Gun club suffers ‘emotional violence’ from animal rights group’s dildo protest: lawsuit
A sportsman’s club in Pennsylvania claims an animal rights group tormented its members with “emotional violence” to protest pigeon shooting.
The Philadelphia Gun Club and eight of its members filed a federal lawsuit last week against Showing Animals Respect and Kindness, or SHARK, and five of its members, claiming the group engaged in a campaign of harassment and intimidation.
The suit claims the Illinois-based group glued dildos to the club’s exterior and played vulgar music to harass club members, who sometimes use live pigeons for target shooting, reported Courthouse News.
The practice is legal in Pennsylvania, and the club says it uses live birds supplied by pest control companies about 10 to 12 times a year.
According to the suit, SHARK members have set up camp about 20 times over the past two years outside the club, which has operated in Bucks County since 1877, and blocked the road, filmed members coming and going, and posted the club’s security gate code online.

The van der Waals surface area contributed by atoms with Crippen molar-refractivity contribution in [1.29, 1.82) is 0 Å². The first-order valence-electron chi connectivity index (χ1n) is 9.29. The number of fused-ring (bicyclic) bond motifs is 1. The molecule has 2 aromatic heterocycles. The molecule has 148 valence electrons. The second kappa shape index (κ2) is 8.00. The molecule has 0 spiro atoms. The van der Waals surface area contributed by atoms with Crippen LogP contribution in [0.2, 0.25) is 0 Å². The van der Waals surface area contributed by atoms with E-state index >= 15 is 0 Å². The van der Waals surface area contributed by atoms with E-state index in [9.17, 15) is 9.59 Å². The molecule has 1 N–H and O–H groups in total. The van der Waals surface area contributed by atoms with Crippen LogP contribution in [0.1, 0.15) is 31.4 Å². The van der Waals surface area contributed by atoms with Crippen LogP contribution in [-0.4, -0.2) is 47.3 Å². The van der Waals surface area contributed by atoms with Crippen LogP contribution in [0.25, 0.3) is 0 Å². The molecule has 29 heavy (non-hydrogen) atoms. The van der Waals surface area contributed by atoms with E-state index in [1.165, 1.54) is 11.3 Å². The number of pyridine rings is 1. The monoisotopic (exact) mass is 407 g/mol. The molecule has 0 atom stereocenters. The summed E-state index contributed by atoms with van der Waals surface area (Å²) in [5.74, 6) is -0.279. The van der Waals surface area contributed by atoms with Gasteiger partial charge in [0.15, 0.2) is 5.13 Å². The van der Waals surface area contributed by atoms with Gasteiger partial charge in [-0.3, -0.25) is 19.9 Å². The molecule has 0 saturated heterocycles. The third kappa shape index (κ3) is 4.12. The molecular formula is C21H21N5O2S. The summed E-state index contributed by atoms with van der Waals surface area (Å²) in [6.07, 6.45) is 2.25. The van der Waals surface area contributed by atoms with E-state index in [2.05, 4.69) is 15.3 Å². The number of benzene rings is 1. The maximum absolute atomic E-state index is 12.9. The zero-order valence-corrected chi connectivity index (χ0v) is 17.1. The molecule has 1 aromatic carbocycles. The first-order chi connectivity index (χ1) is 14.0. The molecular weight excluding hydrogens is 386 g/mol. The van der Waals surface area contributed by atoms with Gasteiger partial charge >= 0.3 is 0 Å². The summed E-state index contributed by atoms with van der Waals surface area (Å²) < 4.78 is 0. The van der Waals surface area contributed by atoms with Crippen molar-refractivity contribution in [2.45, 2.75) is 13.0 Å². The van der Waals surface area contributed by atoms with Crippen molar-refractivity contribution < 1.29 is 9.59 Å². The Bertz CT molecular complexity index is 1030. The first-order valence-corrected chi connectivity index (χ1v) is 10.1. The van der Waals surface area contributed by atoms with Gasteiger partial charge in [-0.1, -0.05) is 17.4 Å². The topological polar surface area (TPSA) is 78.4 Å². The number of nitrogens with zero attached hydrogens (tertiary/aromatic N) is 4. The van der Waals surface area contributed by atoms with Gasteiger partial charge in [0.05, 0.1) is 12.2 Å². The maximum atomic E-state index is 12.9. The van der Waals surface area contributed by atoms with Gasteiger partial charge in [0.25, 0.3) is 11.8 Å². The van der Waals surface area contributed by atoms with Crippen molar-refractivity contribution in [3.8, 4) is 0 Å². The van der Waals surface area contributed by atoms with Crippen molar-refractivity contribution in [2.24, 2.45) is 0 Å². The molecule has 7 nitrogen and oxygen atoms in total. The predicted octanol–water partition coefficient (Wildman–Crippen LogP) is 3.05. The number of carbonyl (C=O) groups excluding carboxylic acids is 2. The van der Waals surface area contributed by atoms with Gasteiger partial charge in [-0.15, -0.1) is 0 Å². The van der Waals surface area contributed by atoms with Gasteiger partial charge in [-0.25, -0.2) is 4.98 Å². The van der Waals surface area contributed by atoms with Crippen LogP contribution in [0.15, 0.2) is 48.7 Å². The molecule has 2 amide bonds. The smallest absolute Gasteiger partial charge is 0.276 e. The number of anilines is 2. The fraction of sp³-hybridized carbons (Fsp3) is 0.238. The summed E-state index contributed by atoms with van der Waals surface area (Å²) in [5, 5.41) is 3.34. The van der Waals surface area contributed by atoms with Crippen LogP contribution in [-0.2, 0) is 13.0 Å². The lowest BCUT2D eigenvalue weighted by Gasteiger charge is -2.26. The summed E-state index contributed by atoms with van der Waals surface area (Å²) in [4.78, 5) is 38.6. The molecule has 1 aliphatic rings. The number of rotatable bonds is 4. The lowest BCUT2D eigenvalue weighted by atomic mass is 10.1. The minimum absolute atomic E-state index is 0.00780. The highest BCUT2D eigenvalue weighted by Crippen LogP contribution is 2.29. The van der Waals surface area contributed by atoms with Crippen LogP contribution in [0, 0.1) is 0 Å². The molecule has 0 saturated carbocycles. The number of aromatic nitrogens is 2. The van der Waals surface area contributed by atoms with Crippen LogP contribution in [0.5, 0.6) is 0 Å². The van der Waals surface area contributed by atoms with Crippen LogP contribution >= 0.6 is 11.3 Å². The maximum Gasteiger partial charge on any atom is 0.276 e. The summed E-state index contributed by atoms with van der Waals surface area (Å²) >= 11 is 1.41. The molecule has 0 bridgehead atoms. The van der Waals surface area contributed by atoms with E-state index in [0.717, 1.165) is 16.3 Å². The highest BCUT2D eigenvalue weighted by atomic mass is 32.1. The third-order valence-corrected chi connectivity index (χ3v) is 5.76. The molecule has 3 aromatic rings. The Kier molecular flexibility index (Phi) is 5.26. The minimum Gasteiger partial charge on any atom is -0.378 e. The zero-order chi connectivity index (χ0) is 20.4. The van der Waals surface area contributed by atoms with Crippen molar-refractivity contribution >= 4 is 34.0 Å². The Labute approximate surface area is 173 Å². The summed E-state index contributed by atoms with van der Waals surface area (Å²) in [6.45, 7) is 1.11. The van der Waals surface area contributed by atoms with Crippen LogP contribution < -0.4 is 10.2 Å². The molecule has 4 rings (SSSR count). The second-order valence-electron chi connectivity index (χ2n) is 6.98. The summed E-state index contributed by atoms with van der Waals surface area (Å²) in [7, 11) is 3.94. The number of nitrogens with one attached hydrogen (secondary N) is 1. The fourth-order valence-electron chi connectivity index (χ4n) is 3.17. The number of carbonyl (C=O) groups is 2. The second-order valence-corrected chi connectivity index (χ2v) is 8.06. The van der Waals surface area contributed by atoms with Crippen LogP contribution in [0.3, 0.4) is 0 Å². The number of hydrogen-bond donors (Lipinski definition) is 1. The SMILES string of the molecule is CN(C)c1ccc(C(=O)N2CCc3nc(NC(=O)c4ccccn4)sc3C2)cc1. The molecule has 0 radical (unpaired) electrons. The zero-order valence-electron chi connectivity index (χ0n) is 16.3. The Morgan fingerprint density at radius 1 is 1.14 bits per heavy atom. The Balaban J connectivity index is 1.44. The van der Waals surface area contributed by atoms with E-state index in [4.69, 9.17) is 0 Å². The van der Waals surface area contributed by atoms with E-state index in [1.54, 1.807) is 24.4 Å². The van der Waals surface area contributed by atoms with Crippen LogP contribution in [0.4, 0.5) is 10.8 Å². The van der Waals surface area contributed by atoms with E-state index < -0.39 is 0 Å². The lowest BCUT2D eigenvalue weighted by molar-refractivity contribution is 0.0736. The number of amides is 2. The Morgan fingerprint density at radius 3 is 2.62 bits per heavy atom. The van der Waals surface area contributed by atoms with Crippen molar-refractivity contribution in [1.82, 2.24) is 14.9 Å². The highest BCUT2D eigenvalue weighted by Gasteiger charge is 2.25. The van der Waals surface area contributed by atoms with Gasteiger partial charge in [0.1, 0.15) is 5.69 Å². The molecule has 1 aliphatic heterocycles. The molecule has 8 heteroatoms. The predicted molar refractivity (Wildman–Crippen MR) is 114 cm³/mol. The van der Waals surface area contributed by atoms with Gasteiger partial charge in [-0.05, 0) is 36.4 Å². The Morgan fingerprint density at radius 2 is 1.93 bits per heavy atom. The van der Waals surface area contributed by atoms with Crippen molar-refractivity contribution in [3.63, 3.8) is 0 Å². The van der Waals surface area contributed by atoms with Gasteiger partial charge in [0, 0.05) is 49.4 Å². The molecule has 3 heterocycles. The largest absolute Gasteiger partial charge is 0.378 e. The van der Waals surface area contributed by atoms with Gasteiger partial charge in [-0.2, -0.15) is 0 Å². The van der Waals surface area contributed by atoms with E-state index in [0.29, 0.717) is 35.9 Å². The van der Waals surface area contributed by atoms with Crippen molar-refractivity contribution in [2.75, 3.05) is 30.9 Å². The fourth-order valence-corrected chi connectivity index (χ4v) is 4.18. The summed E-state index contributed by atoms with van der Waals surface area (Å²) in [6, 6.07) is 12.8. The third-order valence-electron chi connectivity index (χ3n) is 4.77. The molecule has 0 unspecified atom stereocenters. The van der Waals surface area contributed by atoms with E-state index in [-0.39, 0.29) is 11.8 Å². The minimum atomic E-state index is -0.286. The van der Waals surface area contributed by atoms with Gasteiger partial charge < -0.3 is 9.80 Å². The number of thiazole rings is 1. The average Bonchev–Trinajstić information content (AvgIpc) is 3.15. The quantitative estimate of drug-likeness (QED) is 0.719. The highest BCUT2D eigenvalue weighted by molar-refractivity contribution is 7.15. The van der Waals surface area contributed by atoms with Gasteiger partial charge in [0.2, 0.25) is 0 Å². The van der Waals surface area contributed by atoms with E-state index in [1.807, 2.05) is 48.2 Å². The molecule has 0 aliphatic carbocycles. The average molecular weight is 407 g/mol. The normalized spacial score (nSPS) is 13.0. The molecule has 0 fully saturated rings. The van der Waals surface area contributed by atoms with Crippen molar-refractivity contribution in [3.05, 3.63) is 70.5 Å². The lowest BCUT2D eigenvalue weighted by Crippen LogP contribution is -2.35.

SHARK members also affixed “rubber facsimiles of male genitalia” outside the club, filmed it, and posted the video online.
Gun club members said the animal rights group surrounded the property with loudspeakers and played profane messages for hours at least three times over the past two years.
SHARK members also posted information about club members online, the suit claims, and created false reviews of the club on Facebook and Yelp.
The suit notes that SHARK advocates a policy of physical non-violation, it openly claims to engage in “emotional violence” and maintains online ties to the Animal Liberation Front, which the FBI has identified as a domestic terrorist threat.
The animal rights group said it had not seen the lawsuit, but it takes credit for reducing membership at the gun club, which sued SHARK for harassment in a 2009 suit in Buck County.
A motion to dismiss that case, which SHARK’s president described as “frivolous” and filled with errors, is pending.
Club members claim the animal rights group jotted down their license plate numbers to learn their identities, and the suit seeks $150,000 in damages for each alleged violation of the Driver’s Privacy Protection Act.
The suit also accuses the group of trespass, defamation, libel, invasion of privacy, tortious interference with existing and prospective contractual relations, and intentional infliction of emotional distress.
Watch this video about the gun club posted online by SHARK: